i’ve said it before (i think) and i’ll say it again: i will always be a geek at heart. i love museums just as much as some people are crazy about shoes. it’s starting to feel abnormal, to be honest. same way shoeaholics probably sometimes feel about their seeming addiction when they run out of storage space. a girl can never have enough shoes, so they say. and my brain can never have enough knowledge because, see, the thing is, while i have the propensity to accumulate a lot of information about whatever stuff that interests me, just as easily i tend to forget it. which is why i’d make a very good person to tell secrets or gossips to. i’m worse than dory. you know, that forgetful fish in finding nemo?
speaking of fishes, i visited the auckland museum while i was in the city several months ago. lucky for me, they had this free exhibition at the time.
about creatures you find under the ocean which have now been stored in glass jars filled with formalin to preserve them for generations to come. weird-looking creatures. creatures that are better left alone in the deepest depth of the ocean because they look frightening from up close. or maybe it’s just the angle their faces are squished inside the jars. not very photogenic but very good visuals, nonetheless.
the thing i liked most about the exhibit was that it was very interactive. it wasn’t just a gallery of specimens to look at, you know? there was variety. it would take a while before you actually get bored although i got bored after about 15 or 20 minutes because, well, the whole under-the-sea thing wasn’t exactly my thing. if it were an aquarium or something, i’d probably wanna stay for hours. but then again, if it were an aquarium with nothing but those scary-looking creatures, i doubt if i’d still feel the same. no offense to those creatures.
upstairs was another kind of exhibit. still free, of course. there you’d see the more normal-looking sea creatures — starfish, squid, different kinds of shells, etc. in short, things that are commonly encountered back home in the philippines, whether in the market, on the beach, or on dinner tables.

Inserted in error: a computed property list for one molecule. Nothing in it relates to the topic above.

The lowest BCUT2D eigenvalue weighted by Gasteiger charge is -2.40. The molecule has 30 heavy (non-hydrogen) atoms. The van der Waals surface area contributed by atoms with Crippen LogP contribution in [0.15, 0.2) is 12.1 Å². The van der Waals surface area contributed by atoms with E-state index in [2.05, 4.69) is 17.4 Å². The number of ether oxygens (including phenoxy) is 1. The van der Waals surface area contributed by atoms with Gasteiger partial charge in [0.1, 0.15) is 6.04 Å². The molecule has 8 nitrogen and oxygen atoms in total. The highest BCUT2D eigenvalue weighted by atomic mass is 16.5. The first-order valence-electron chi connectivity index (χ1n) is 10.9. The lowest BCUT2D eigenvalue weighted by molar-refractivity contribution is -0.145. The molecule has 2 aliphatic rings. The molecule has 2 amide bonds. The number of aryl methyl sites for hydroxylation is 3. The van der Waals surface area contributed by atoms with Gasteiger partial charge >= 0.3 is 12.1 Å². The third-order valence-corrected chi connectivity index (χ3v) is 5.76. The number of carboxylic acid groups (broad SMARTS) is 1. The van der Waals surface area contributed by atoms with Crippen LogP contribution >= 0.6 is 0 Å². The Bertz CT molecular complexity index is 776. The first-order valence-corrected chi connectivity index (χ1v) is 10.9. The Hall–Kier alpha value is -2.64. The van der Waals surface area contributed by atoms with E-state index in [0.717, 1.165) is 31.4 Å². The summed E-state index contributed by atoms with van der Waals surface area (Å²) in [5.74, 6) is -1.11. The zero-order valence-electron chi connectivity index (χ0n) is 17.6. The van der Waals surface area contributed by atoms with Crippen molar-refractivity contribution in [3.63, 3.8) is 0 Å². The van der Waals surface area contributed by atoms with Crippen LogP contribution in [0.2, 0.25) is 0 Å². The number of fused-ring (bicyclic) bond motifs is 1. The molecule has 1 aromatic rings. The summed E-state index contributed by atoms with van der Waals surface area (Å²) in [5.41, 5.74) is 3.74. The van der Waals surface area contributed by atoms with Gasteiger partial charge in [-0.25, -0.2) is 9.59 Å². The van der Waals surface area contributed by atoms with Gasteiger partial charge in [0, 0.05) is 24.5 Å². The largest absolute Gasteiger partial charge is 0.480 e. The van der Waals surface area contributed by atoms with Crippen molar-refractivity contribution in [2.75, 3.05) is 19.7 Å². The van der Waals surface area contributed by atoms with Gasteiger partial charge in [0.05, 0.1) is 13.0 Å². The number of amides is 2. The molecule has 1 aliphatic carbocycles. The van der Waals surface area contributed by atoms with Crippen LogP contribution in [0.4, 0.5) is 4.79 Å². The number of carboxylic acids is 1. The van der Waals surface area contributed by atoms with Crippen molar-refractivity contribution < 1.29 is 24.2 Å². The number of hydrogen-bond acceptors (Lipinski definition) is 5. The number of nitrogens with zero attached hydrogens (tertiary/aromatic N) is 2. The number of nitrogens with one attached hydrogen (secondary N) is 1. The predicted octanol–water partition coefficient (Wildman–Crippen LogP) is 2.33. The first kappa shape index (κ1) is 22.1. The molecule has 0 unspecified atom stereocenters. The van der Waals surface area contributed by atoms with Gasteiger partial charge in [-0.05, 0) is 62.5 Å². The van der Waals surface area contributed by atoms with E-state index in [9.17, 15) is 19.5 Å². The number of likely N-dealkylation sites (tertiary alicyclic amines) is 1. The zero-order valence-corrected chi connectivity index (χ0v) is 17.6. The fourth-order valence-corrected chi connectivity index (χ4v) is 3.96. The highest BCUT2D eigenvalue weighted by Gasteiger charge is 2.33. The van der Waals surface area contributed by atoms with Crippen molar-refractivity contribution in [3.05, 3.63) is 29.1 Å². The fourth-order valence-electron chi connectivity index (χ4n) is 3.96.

i just found it sad that the things that filipino children play with on the beach are the very same things that many children in new zealand perhaps only see on glass displays. indeed, it’s more fun in the philippines, yeah?
further along the track was an exhibit dedicated to volcanoes, especially with new zealand having more than their fair share of it. according to this website, there are 48 volcanoes in auckland alone which means that the city is basically sitting on a landmine. at least that’s what it felt to me while reading stories about past volcanic eruptions and experiencing the simulation of one in a room that shook for about a minute just to give people an idea of what it would be like, with the subsequent earthquake and all. (which was nothing compared to the one i myself experienced last october. for real. hands down, it was one of the scariest moments of my life.)
volcanic eruptions, apparently, has been happening on and off for ages. interesting enough, in 1978 (if you find it hard to read the caption on the upper right hand corner) an archeologist and her team discovered a trail of footprints in tanzania made by two members of an early human species walking upright side by side 3,600,000 years ago. the footprints were preserved in a layer of volcanic ash, probably fleeing from a volcanic eruption.
by the looks of it, i reckon they fled in the most chillaxed way possible. they might as well have been walking on a park, mate. (and yes, i say that with my fake australian accent. lol.)
now this was rather disturbing. the cast of a victim from pompeii. one of the many who died whose bodies were covered in ashes which eventually hardened into rock; the decomposed bodies leaving behind cavities in the rock. these cavities were then filled with plaster 1700 years later when the town was excavated, creating casts in the shape of bodies. this guy was found slumped against a wall, hands drawn up into his mouth possibly to prevent breathing in ash or poisonous gas. either that or he was simply praying. (i would, too, given the circumstances.)
catastrophic as they are, volcanoes do get a bad rep. BUT in the grand scheme of things, they’re not all that bad. they were designed that way, just as everything about nature is set to perform specific tasks and functions to check-and-balance one another, so to speak. it just so happens that volcanoes work on a global scale. the kind that makes a huge impact on the entire planet.
there were other areas of interest at the museum too. exhibits from foreign cultures, etc.
and then of course, there was the maori culture which bears some similarities to the filipino indigenous culture in terms of tribal idols sculpted on wood.
for the maoris, though, reptiles are highly regarded symbols of darkness and death, thus they were greatly feared. the carving of a man swallowing a lizard represents the defeat of evil. the jaws of the tiger shark represent some god who’s a personification of sharks.
it’s pretty interesting, the maori culture. too bad my camera died on me at this point.